Subject: 1959 Cadillac Eldorado convertible (pink)
Media: Injection molded styrene
Price: US$10.95 , but probably higher in other places
Detail: 9 (ascending scale 1-10)
Accuracy: 9 (based on other expert commentary) (ascending, 1-10)
I'm a aircraft builder and history major, therefore I' m qualified tocomment one everything (watch out for dripping sarcasm). In July, my employer talked me into doing a contract piece for a retiring friend of hers, and - with the blind, stupid confidence of one who has built for over 25 years, I agreed to do so.
She wanted an older model Cadillac, and I couldn't have chosen a better kit than the Monogram issue, period. Although I can offer expert testimony to the accuracy of a 1986 Subaru GL-10's cooling system (and not from building a small scale replica, either), I can only speak as to the ease and apparent detail of this kit. That said, the engine detail seems only to miss ignition wiring to look like the real item. I wish you could find a Rolls Royce Merlin aircraft engine in a kit to look half as good.
The whitewall tire and wheel units were easy to assemble and looked great. The vinyl tires do have a molding seam along the center of the tread that needs to be trimmed, but sanding the tires with 400 or 600 grit sandpaper camouflages the trimmed areas with a scale-like wear effect. The chassis underside has well-executed molded detail and is complemented with additional suspension and drive-train parts. Installing the shocks will take a little dry fitting and tweezer work to do right.
Since this was going to be a curbside diroama, I built the bodywork with a closed hood and painted it before additional assembly (saving the engine for a future project for my neighbor). Painting was a base coat of Testor Flat Gray Primer (I'd use Flat Gull Gray the next time) was followed by four coats of Testor Black Pearl Metallic, with 600 and 10,000 grit wet sanding between the primer and each of the first three color coats. I know I should have used wax, but a rub-out with a cotton handkerchief on the final coat still worked well.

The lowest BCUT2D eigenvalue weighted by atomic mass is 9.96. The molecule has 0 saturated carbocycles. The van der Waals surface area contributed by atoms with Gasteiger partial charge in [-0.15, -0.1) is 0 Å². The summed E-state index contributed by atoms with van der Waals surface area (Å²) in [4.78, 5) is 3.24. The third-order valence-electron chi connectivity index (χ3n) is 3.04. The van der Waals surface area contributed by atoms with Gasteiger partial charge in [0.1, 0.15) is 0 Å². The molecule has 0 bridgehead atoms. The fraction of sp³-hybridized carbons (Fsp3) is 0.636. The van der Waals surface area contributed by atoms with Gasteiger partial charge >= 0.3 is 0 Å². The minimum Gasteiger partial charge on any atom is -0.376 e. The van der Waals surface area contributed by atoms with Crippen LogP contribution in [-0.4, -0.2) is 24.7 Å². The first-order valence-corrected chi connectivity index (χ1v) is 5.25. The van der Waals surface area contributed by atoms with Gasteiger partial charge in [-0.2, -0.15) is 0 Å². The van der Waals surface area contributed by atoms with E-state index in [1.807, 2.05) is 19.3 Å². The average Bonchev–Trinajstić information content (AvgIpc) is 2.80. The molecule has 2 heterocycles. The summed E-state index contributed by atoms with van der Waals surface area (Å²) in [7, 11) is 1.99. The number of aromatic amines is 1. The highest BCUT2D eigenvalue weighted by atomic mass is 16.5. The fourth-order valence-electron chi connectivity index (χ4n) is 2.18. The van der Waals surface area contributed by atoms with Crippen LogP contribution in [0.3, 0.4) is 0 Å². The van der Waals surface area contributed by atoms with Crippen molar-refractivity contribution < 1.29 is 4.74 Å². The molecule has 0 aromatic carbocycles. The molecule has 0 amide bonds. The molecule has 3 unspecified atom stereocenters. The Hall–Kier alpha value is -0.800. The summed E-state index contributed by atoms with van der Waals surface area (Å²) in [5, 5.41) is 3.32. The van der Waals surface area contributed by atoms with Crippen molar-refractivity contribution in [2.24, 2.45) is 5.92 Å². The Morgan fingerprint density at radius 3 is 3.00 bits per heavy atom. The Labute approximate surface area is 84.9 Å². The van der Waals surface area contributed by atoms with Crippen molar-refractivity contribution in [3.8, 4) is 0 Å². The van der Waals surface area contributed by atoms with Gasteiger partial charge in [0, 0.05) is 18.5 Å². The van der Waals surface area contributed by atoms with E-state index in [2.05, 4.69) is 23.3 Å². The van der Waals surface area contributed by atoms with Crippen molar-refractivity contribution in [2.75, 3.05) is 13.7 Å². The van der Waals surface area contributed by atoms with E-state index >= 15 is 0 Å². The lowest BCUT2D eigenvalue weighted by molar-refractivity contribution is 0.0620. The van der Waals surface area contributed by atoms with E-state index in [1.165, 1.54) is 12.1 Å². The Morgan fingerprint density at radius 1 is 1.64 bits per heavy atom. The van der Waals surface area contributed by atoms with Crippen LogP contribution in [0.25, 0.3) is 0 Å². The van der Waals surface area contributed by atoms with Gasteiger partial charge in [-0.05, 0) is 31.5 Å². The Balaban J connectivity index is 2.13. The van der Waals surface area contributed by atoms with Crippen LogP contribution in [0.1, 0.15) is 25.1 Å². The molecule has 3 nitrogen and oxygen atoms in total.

The passenger cabin basically falls together, but I'd paint the individual door sides and main pan separately before assembly. The dashboard has good positive location points (a big change from when I built a few car kits back in the early 1970's), and the three-piece steering wheel and column look great. You get a choice of bench or bucket seats for the front. I chose bucket seats, and covered the metal framing and trim with Bare Metal Foil.
Separate sun visors, windshield wipers, rear-view mirror, door handles and a rear-mounted radio speaker also add to the completeness of this kit. (Maybe they'll apply to same philosophy to future aircraft kits?). You can build her closed or open-topped, with the housing for a folded top provided. Bumpers, mirrors, and all other chrome parts fit well, although there is a lack of positive location for the chrome cones on the inner fins. One their proper location is determined, they fit fine with the stop-light housings. The only real problem I had was fitting the windshield clear part into its frame. Take some time and make sure it fits before gluing.
Monogram provides a sheet of foil for the abundant chrome panels and trim on the body, but I used Bare-Metal Foil instead. (Better the devil you know). This isn't a reflection on what Monogram offers; I just had to be certain because this was a contract project. I did use the foil visor mirror, but replaced the kit license plate stickers with 1961 Virginia plates made using Aldus Pagemaker software at work. That artwork was shot onto PMT photo paper in my employer's print shop. A similarly-produced inspection sticker and city sticker were printed on bond paper and stuck inside the windshield with 3M Spary Mount adhesive (Yes, it was as hard as getting a real inspection sticker inside a windshield!) The separate wipers allowed insertion of a 1961 Norton, Va. parking ticket made from bond paper colored with a tan Prismacolor pencil
She was mounted on a curbside scene in a large-size AMT/Ertl display case, using Elmer's Carpenter's Wood Filler for asphalt, Evergreen styrene sheet for the sidewalk, various strip for the curb and storm drain grate and plenty of scribing, paint, India ink and drybrushing to reproduce asphalt and concrete. Also, two parking meters were scratched from styrene strip, brass rod and tube.
Monogram has also issued a hardtop Eldorado, and most of the comments apply to that kit. If you want a change of pace, this kit may persuade you to broaden your horizons from just airplanes.
I'd build it again in a heartbeat.
- Mike Still
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